If anyone has a browser extension to filter out Josh posts, I’d be very grateful.

    1. “These are just so far out of character with the volokh conspiracy, I truly don’t understand how Josh got started here.”

      Wrong. Prof. Blackman was chosen and mentored by the Conspirators because he is the perfect reflection of this white, male, stale, right-wing blog.

  12. Those words mean, we should rush to do the opposite.

  13. Why no mention of the obvious? Her “last words” are constructed from wholecloth.

  14. Good thing there are mandatory retirement ages for airline pilots!! Now the nation goes in tailspin because the old nag hung on while she knew she was dying….what a dictatorial farce!! She is an insult to the Republic. The court will go for months, under staffed, just because Ruthy was a jerk. Put another Catholic on the court and watch the left go nuts.

    1. just because Ruthy was a jerk
      You’re the last person I’d expect to have problem spelling “Jew.”

      1. (The html screwed me, but I hope it’s clear that the phrase on top is the quote from Pavel, the sentence below, with link, is mine.)

  15. “If President Trump wins re-election, then a “new president” will not be “installed” until 2024.”

    Check your math, Josh. I believe 45 squared = 2025.

  16. Perhaps former Justice Ginsburg was just respecting the odds, as bright people tend to do. 538 indicates Trump’s dwindling prospects stand at 22 percent today and that the most likely Electoral College result is 410 or 420 votes for former Vice Pres. Biden.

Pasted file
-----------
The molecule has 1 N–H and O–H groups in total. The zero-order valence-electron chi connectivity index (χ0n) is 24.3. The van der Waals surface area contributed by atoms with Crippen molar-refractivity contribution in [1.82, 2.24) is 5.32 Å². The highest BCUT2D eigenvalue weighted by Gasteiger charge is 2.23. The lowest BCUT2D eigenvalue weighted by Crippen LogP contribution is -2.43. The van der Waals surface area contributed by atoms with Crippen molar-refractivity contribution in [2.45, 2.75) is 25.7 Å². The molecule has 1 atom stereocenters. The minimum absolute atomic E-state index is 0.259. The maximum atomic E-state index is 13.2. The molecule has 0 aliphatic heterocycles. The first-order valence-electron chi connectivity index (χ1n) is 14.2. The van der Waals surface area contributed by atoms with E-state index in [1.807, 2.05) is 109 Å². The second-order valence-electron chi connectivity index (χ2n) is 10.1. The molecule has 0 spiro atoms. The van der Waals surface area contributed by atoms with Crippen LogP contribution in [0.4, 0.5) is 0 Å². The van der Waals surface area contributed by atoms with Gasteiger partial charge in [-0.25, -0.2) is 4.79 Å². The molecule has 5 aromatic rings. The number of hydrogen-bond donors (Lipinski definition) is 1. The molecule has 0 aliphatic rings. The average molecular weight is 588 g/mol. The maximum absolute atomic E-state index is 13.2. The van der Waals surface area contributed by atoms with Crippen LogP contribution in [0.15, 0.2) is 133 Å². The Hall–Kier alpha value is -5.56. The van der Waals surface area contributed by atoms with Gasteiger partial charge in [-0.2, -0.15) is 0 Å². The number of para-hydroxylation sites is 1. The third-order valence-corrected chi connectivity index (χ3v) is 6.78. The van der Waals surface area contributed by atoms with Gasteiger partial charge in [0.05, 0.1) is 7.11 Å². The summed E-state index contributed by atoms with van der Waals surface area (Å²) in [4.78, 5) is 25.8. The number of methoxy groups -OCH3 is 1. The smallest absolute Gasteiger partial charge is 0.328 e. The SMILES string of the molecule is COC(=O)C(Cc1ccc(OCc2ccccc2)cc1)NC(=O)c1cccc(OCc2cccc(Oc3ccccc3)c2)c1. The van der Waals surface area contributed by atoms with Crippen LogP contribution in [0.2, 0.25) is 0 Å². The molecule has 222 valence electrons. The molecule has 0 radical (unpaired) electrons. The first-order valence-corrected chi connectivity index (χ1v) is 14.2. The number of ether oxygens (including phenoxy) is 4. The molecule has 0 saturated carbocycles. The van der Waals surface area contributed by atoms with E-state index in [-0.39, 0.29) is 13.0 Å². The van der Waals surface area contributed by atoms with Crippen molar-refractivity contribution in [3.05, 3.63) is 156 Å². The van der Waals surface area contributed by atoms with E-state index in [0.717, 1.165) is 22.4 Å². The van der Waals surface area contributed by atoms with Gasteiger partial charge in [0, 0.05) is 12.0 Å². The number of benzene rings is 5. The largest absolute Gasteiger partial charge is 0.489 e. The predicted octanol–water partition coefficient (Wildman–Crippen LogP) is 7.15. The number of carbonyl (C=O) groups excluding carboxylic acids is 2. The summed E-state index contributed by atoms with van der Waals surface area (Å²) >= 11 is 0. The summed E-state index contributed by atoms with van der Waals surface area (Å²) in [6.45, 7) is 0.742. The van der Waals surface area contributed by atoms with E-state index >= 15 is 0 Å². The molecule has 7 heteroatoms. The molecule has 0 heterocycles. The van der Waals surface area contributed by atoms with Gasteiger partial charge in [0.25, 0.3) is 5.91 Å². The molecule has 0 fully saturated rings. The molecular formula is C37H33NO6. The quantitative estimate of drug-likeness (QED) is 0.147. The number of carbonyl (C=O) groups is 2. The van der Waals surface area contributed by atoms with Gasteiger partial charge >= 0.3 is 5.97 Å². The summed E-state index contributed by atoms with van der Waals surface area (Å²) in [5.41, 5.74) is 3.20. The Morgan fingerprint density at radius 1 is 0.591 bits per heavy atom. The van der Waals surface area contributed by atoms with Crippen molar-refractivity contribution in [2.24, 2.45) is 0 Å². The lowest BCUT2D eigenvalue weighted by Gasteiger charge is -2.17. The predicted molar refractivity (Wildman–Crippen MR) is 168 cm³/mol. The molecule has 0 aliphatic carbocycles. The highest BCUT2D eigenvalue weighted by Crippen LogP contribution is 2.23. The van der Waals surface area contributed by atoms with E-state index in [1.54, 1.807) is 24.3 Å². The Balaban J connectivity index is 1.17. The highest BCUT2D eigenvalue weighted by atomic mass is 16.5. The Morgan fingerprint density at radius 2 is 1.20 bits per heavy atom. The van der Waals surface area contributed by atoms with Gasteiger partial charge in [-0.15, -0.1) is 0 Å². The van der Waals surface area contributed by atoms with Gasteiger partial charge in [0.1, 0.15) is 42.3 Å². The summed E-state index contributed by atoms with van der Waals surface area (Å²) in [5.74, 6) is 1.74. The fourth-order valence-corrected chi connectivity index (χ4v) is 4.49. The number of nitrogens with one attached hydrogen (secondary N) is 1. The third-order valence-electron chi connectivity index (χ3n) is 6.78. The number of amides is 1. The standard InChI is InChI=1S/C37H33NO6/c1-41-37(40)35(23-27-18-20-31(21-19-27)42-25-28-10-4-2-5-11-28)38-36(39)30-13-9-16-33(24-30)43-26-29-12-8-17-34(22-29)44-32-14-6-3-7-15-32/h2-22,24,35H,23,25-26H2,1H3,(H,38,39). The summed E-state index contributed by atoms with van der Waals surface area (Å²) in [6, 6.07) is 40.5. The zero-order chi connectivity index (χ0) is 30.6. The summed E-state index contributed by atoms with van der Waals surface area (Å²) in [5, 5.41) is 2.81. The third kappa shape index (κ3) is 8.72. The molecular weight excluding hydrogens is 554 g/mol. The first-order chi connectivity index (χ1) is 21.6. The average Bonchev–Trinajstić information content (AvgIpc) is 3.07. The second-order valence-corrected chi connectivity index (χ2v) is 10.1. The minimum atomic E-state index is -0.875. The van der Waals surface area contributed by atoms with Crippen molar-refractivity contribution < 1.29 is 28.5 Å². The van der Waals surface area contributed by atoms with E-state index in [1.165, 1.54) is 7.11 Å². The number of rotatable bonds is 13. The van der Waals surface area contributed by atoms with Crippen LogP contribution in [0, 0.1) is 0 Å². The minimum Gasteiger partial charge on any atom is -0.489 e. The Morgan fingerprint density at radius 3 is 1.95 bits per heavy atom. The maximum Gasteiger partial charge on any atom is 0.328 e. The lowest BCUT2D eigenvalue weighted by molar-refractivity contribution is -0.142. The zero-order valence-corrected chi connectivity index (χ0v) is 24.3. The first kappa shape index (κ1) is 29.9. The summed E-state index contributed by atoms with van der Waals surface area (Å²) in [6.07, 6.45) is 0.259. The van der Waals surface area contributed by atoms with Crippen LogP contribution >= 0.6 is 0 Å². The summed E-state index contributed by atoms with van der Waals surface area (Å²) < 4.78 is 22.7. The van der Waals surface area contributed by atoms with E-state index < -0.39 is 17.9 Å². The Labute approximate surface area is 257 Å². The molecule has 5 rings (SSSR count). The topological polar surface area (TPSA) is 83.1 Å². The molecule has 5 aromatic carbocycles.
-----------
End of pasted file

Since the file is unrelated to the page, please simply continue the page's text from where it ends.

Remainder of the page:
The race does not always go to the swiftest, nor the contest to the strongest, nor the debate to the better argument . . . but that is how smart people tend to bet. And former Justice Ginsburg was exceptionally smart.

  17. I was expecting some distasteful ghoulish delight from the political right on RBG’s passing.

    I am disappointed, but not surprised by Josh Blackman’s ability to find an even more vile way to react.

    Twisting a dead woman’s last words?!? Seriously man, step back and take a moment to re-evaluate your life. You’re still young, you have countless options ahead of you. Is this kind of crap really how you want to make your mark on the world?

    1. Twisting? How so?

      1. Her WISH was that she be replaced by the new President.

        Obviously, if Trump wins, there is no new President!

        The fact is that Blackman is pushing for a hypocritical and undemocratic policy.

        And rather than admit his complete lack of integrity he’s slandering a dead woman by twisting her words (knowing she’ll never be able to correct them). Now he gets to pretend to be all offended while advocating for an unethical act.

  18. I find the assertion that a President facing an election should not fill a SCOTUS seat to be specious. For their 4-year term they are President according to the voters in the past election.

    1. I find the assertion that a President facing an election should not fill a SCOTUS seat to be specious.

      Me too — but Justice Garland makes a persuasive argument to the contrary.

      1. Garland was nominated, and I believe in an election year. The Senate did not confirm him. They are not required to confirm a nominee.

  19. Her wish won’t come true.

    /sad trombone.

    Dems life. Elections have consequences. Yada, yada…yada.